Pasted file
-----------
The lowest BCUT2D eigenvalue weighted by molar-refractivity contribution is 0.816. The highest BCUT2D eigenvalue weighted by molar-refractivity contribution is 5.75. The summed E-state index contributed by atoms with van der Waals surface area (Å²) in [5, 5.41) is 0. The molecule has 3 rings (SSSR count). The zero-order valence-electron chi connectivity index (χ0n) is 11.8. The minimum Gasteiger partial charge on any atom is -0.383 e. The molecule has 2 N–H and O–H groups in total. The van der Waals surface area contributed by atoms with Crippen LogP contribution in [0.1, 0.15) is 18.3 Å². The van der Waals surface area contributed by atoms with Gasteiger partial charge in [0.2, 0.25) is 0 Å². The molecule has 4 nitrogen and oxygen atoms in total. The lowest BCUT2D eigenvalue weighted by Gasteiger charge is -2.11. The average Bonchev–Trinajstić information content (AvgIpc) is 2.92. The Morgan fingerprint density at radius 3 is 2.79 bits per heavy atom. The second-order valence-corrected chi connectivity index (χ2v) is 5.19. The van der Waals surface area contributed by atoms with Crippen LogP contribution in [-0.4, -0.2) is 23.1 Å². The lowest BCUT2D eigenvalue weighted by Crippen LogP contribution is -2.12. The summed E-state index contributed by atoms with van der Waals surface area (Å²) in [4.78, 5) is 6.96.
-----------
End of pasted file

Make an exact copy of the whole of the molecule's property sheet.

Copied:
The lowest BCUT2D eigenvalue weighted by molar-refractivity contribution is 0.816. The highest BCUT2D eigenvalue weighted by molar-refractivity contribution is 5.75. The summed E-state index contributed by atoms with van der Waals surface area (Å²) in [5, 5.41) is 0. The molecule has 3 rings (SSSR count). The zero-order valence-electron chi connectivity index (χ0n) is 11.8. The minimum Gasteiger partial charge on any atom is -0.383 e. The molecule has 2 N–H and O–H groups in total. The van der Waals surface area contributed by atoms with Crippen LogP contribution in [0.1, 0.15) is 18.3 Å². The van der Waals surface area contributed by atoms with Gasteiger partial charge in [0.2, 0.25) is 0 Å². The molecule has 4 nitrogen and oxygen atoms in total. The lowest BCUT2D eigenvalue weighted by Gasteiger charge is -2.11. The average Bonchev–Trinajstić information content (AvgIpc) is 2.92. The Morgan fingerprint density at radius 3 is 2.79 bits per heavy atom. The second-order valence-corrected chi connectivity index (χ2v) is 5.19. The van der Waals surface area contributed by atoms with Crippen LogP contribution in [-0.4, -0.2) is 23.1 Å². The lowest BCUT2D eigenvalue weighted by Crippen LogP contribution is -2.12. The summed E-state index contributed by atoms with van der Waals surface area (Å²) in [4.78, 5) is 6.96.